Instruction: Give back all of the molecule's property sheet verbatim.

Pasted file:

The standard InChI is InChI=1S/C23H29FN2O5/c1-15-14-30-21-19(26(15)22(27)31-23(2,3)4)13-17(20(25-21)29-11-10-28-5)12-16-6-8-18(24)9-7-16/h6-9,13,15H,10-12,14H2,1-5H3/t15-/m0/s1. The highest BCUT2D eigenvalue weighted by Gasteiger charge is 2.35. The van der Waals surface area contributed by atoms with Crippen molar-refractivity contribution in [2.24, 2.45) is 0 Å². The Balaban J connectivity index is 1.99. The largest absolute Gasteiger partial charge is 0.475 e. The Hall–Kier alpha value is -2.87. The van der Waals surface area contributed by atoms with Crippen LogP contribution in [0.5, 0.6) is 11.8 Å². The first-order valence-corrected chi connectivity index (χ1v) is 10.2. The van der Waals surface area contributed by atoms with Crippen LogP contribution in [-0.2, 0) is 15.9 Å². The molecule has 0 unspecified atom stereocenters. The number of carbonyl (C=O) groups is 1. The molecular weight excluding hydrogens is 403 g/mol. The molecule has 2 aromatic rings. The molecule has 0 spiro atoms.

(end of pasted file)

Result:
The standard InChI is InChI=1S/C23H29FN2O5/c1-15-14-30-21-19(26(15)22(27)31-23(2,3)4)13-17(20(25-21)29-11-10-28-5)12-16-6-8-18(24)9-7-16/h6-9,13,15H,10-12,14H2,1-5H3/t15-/m0/s1. The highest BCUT2D eigenvalue weighted by Gasteiger charge is 2.35. The van der Waals surface area contributed by atoms with Crippen molar-refractivity contribution in [2.24, 2.45) is 0 Å². The Balaban J connectivity index is 1.99. The largest absolute Gasteiger partial charge is 0.475 e. The Hall–Kier alpha value is -2.87. The van der Waals surface area contributed by atoms with Crippen LogP contribution in [0.5, 0.6) is 11.8 Å². The first-order valence-corrected chi connectivity index (χ1v) is 10.2. The van der Waals surface area contributed by atoms with Crippen LogP contribution in [-0.2, 0) is 15.9 Å². The molecule has 0 unspecified atom stereocenters. The number of carbonyl (C=O) groups is 1. The molecular weight excluding hydrogens is 403 g/mol. The molecule has 2 aromatic rings. The molecule has 0 spiro atoms.